[Deathpenalty] death penalty news----US MIL., CALIF., ARIZ., USA
rhalperi at smu.edu
Mon Aug 29 11:48:23 CDT 2011
Military has called off 10 executions
10 of the 16 U.S. military personnel sentenced to death since 1984 have had
their sentences overturned, officials say.
McClatchy Newspapers reported Sunday military appellate courts spared the
defendants the death penalty because of mistakes made throughout the military's
Most of the former death row inmates have been re-sentenced to life in prison.
McClatchy said critics say in many cases, defendants charged with capital
crimes are given young, inexperienced lawyers to represent them.
"If you have a system where it's always amateur hour and where the lawyers are
always trying their first capital case, you're going to guarantee the same
kinds of mistakes that have resulted in many, many cases being reversed --
because of ineffective assistance of counsel -- for the last 30 years are going
to be made over and over again," David Bruck, director of the legal aid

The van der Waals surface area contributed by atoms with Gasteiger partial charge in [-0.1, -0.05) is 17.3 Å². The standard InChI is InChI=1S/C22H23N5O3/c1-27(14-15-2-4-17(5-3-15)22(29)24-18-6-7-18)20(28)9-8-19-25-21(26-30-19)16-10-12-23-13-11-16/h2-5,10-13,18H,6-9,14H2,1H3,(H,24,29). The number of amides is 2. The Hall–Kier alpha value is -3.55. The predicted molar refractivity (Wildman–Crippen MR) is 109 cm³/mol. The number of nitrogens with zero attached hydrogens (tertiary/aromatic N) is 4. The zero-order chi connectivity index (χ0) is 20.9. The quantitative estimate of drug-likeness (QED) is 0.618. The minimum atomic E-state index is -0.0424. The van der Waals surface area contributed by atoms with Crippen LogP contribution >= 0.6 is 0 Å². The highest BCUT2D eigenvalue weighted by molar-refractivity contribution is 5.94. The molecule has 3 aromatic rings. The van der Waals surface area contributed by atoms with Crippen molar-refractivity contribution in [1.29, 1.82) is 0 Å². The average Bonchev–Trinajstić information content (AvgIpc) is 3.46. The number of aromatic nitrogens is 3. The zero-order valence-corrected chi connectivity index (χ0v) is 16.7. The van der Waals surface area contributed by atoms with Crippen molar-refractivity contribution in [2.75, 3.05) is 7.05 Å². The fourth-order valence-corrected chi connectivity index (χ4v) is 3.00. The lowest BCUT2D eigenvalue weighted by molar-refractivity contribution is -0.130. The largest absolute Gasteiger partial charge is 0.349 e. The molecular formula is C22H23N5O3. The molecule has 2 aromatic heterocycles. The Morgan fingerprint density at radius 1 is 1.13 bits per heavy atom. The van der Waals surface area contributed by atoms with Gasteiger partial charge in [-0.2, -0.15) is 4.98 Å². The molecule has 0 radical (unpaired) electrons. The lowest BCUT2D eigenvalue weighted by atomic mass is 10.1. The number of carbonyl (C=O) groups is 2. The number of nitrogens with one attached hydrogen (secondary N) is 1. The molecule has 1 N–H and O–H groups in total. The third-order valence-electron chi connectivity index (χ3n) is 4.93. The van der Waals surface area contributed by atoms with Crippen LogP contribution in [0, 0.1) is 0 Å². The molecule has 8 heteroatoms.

organization Virginia Capital Case Clearinghouse, said.
"Even worse, you may have cases where the person is not only sentenced to death
because of their lawyers' mistakes but because the courts will say that it's
close enough for government work."
Military officials have argued they can't provide the top-shelf attorneys most
civilian courts require because defense attorneys and prosecutors generally
rotate out of their jobs every couple of years.
The Army started a review in January of how it handles capital cases but
officials said no specific red flags popped up, McClatchy said.
"Any good criminal justice system worth its salt is constantly looking at how
it does business," said Col. Chuck Pede, who oversees criminal law policy for
the Army's Office of the Judge Advocate General.
"I don't see any major systemic issues that cry out for action on the part of
the armed forces."
Still, the military's 80 % death sentence-reversal rate contrasts with a 47 %
reversal rate in civilian courts.
(source: United Press International)
Death penalty opponents launch ballot initiative
When legislation to let California voters decide whether to keep the death
penalty got shelved last week, death penalty opponents vowed to launch a ballot